A close friend of mine, Roger Anthony, has a company with a most unusual name: "Crocodiles Not Waterlilies". A most extraordinary company story; and training that's both inspiring and useful. (Some of you may have heard Roger speak at BYU Education Week where he's a regular and a favorite with the youth.)
The principles Roger teaches in his courses are highly memorable because he uses animal characters and their stories to anchor the individual lessons.
One of these characters is a platypus named Swerve. The unique thing about the platypus with its odd looking duck-like beak is that it forages for food in the murky river bottoms where it is often hard to see. When it bumps into a rock, instead of getting upset, it gets excited. Why? Because it knows that the best food is often underneath the rocks.
The lessons that accompany this animal are all about composure. Things happen unexpectedly in life. Our initial reaction to these occurrences largely determines the level of resource we will be able to bring to the situation to deal with it. If our reaction is promptly negative, our judgment will tend to be clouded and irrational. If on the other hand we can muster a positive first impulse, we’ll tend to stay calmer which helps us in two ways: first, we’ll have a clearer head (higher resource base) to work with, and second, we’ll avoid acting in regrettable, foolish, or dangerous ways.
The classic example in Roger’s course is that of driving on the freeway. Inevitably, someone will cut you off, not signal their lane change, stop too quickly, block the fast lane, or any of a myriad of frustrating actions. When any of those things happens, what is your reaction? Do you tend to give them a special hand gesture, honk, say some choice words, or in some way get agitated and upset? If so, this unfortunate occurrence has just robbed you of essential resources such as calmness and clear headedness. (Road rage is an example of an extreme consequence stemming from impulsive, negative reactions.)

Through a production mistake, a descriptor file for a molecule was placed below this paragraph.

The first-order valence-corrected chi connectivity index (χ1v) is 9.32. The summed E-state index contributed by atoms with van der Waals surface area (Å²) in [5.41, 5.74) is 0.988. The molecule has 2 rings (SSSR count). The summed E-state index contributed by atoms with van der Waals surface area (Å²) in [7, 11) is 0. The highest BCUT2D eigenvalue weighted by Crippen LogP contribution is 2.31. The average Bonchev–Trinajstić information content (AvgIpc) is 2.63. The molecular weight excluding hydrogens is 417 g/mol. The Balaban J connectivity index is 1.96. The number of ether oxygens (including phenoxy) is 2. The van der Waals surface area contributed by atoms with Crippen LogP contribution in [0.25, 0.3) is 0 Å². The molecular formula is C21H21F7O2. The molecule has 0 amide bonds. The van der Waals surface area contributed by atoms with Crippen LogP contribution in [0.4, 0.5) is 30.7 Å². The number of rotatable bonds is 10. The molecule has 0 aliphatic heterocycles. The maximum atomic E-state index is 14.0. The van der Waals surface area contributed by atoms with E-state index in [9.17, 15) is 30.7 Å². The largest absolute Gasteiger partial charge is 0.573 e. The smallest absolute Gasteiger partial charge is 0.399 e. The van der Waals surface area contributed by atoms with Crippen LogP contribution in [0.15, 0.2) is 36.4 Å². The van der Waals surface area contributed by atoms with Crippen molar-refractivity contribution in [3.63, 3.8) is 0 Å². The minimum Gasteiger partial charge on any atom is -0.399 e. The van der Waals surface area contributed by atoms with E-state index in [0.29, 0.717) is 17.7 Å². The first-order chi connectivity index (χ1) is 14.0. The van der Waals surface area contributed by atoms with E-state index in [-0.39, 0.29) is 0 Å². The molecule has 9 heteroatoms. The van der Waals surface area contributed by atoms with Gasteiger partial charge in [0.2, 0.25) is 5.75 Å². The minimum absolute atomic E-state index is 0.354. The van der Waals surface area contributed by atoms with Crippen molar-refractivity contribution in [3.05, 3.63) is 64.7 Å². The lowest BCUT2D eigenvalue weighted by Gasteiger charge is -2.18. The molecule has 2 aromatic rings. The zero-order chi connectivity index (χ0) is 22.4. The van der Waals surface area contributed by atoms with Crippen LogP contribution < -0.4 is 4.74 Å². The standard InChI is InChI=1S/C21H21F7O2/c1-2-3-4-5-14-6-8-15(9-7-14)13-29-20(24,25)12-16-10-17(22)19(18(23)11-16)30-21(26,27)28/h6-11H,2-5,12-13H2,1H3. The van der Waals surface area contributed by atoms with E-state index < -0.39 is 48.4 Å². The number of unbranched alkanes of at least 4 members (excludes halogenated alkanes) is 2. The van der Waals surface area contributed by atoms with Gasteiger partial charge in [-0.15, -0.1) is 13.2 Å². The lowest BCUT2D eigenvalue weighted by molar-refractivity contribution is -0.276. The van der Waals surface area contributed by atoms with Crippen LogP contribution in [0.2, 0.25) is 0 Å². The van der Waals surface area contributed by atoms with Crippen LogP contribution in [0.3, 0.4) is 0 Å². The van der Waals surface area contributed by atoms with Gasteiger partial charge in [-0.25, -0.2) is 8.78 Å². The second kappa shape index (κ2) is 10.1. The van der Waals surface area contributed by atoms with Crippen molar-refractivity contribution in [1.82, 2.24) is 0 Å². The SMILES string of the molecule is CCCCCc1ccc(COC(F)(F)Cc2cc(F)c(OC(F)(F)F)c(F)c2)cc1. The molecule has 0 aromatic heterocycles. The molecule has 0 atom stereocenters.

Instead of the normal negative burst following a road “surprise”, what if you were to simply say out loud, “What a great swerve!”
Now saying that in response to an otherwise negative occurrence doesn’t solve the problem you may be facing. What it does do is assist you in maintaining composure or getting composed. When an unexpected problem occurs, you want to have your wits about you and a full, clear head.
Not always easy to use or remember to say but Audrey and I have found that this simple phrase—What a great swerve!—can certainly take the harsh edge off tough situations. It doesn’t solve our problems, but it helps us to be calmer, not quit, and deal with our challenges more effectively. (As opposed to staying in bed and turning up the electric blanket.)
Just like the platypus gets excited when bumping into the rocks, we too can take a positive outlook when we bump into obstacles, trusting that great good can come from what we uncover or learn as a result of the trial or challenge.
We had another unexpected surprise today. Talitha was just supposed to go into the clinic to get her final dose of Vincristine. In the process, they took her vitals as they always do and found she was running a high fever. And because her ANC is still at zero, they admitted her to the hospital…again.
WHAT A GREAT SWERVE!